What can business learn from elite sport?
Having worked in leadership consultancy for the ten years that followed my AFL career, I am often asked about the crossover between business and elite sport.
My clients and particularly guests at the Elite Leadership Insights series that I have been facilitating with Tindall Gask Bentley Lawyers, Mark Bickley (Crows dual premiership captain) and Dom Cassisi (former Power captain), have learned about the business-like transformation that elite sport has undergone in the last decade.
The motivational “rah rah” before a game day no longer cuts it. You now hear common phrases like “leadership groups”, “vision”, “values”, “buy in”, “empowerment”, “group expectations”, “systems”, “process” and “feedback”. The AFL in particular has led the way. Most clubs spend significant resources investing in programs which look at the dynamics of a team’s performance. It doesn’t guarantee a win, but it puts you in the running. Hence athletes are now facilitating corporate leadership and culture sessions with resounding success. Business leaders are using athletes for two significant reasons and it’s not just about motivation.
Giving and Receiving feedback
All athletes understand the link between feedback and improvement. Since the ages of 5 or 6 in most instances, athletes have learned that daily feedback between themselves, coaches and team mates is imperative to succeed. They have learned a resilience that is not often unseen in the corporate world. Imagine a colleague that works next to you, looking over their computer and saying “come on James, we are better than that, next time don’t be late to work”. The statement is powerful, positive, direct and most of all, it changes behaviour.
Dealing with pressure
Under pressure humans can revert to poor habits. Elite sport stars have mastered the art of staying focused under immense stress. It is not often corporate executives have their performance measured daily. Athletes on the other hand compete against the clock, team mates and weightlifting targets every time they practice. So when it comes to resilience under pressure and learning to fail, athletes have it covered. Their moves are covered by the media and their performance is critiqued by thousands. Business leaders can learn a great deal from an athlete who has had the whole nation (and beyond) watching them in an Olympic event. Something they have focused on for many years. They can learn how athletes shut out the negative self-talk, how they worked with their coaches and team mates under duress and most of all how they continue to wake up and do it every day – challenges that also apply to corporate work environments.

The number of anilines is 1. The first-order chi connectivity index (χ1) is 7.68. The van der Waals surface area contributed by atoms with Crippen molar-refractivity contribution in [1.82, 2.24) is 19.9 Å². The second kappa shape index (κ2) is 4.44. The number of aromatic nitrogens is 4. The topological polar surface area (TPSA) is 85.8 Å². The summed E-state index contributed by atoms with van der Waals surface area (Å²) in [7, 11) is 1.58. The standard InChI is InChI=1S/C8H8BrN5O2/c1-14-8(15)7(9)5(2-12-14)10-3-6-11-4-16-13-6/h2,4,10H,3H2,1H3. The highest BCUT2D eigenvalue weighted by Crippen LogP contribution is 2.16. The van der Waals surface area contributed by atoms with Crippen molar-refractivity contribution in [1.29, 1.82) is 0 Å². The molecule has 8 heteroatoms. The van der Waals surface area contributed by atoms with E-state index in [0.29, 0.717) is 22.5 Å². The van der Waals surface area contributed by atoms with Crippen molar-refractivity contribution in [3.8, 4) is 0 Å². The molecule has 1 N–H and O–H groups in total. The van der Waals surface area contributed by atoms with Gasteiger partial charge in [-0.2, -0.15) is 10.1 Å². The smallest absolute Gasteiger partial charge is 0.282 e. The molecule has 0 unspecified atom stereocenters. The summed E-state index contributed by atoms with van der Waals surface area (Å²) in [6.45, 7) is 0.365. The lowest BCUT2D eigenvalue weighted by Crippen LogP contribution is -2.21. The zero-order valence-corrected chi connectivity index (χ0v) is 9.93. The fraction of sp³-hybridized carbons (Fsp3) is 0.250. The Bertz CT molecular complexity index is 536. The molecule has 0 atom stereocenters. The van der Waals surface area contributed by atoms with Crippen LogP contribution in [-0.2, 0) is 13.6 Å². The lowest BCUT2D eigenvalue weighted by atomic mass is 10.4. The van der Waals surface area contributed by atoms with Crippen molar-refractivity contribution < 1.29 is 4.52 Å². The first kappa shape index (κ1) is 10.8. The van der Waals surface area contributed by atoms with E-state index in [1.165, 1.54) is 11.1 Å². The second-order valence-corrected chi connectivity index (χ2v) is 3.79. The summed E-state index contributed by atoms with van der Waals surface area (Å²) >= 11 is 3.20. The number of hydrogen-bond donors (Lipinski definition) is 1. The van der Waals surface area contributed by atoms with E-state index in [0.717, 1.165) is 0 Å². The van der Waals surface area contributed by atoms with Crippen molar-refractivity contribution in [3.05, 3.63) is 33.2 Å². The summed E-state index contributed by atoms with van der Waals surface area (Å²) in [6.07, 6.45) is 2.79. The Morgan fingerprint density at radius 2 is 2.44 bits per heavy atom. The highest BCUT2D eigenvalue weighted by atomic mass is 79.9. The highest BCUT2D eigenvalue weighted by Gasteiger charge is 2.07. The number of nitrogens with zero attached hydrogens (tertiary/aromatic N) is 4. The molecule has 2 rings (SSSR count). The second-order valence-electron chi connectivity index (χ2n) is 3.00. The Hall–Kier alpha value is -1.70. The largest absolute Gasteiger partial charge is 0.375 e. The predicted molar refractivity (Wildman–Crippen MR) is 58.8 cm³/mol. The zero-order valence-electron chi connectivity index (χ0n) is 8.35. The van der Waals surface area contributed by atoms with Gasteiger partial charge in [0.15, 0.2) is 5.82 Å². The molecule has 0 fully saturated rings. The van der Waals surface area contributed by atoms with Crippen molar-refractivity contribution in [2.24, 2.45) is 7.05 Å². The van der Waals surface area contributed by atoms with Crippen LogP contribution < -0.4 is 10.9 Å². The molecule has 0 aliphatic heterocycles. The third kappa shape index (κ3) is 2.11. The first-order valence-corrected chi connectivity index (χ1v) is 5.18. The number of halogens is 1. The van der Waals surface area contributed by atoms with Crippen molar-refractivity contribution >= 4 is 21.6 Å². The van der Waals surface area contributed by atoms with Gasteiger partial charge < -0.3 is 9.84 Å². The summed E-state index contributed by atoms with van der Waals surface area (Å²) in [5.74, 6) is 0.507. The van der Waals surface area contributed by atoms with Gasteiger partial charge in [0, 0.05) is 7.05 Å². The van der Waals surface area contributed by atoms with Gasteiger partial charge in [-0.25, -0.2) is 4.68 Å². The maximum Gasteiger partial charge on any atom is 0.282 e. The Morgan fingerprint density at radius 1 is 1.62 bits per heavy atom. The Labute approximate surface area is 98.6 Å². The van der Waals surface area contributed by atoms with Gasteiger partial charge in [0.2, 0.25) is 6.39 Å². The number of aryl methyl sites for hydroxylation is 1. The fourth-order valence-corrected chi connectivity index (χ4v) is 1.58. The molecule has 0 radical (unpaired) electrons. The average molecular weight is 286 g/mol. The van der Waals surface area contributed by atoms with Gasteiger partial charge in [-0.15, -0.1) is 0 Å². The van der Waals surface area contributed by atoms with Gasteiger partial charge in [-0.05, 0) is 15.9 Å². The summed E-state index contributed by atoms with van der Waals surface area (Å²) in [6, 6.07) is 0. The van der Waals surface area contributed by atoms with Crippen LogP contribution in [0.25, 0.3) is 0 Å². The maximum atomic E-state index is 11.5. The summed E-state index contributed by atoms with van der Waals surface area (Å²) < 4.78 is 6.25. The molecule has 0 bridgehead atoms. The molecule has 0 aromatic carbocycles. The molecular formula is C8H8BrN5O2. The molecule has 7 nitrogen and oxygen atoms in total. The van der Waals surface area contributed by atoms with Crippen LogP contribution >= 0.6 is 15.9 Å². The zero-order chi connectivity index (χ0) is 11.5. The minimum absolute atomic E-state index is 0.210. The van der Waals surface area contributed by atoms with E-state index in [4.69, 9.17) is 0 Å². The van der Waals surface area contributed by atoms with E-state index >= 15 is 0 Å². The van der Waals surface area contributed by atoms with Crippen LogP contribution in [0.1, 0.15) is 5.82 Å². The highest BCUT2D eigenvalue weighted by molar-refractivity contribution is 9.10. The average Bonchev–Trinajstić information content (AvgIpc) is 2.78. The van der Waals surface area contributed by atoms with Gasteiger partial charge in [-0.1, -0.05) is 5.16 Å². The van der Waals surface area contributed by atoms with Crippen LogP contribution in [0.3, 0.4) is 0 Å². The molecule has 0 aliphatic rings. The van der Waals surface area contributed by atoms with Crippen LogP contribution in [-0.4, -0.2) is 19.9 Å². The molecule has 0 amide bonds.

Leadership used to be about yelling at a mate who wasn’t carrying a log through mud on a preseason camp. It was about motivation and inspiration. Whilst those elements still ring true a modern day sporting leader now has a well-rounded range of skills. Leaders undertake behavioural profiling to understand communication techniques. They complete wellbeing data daily in order to pick up on mood swings that could affect performance. Leaders learn to communicate to old school coaches and young ego driven players. Their own personal backyards have to be immaculate as media attention will detract from team performance. No speeding fines and no drunken nights out. These sports stars take leadership models from the text book, and live it. When we take these insights from the world of elite sport and apply them in a corporate environment, the impact is enormous.
– James Begley
Managing Director, Tract Leadership
In partnership with Tindall Gask Bentley Lawyers, I am running a free Elite Leadership Insights series with special co-facilitators Mark Bickley (Crows dual premiership captain) and Dom Cassisi (former Power captain) in Adelaide.
In Perth, my co-facilitators are Matthew Pavlich (Dockers captain), Darren Glass (former Eagles captain) and Caitlin Bassett (Aussie Diamonds).
To register your interest in attending the next event, fill out the form below.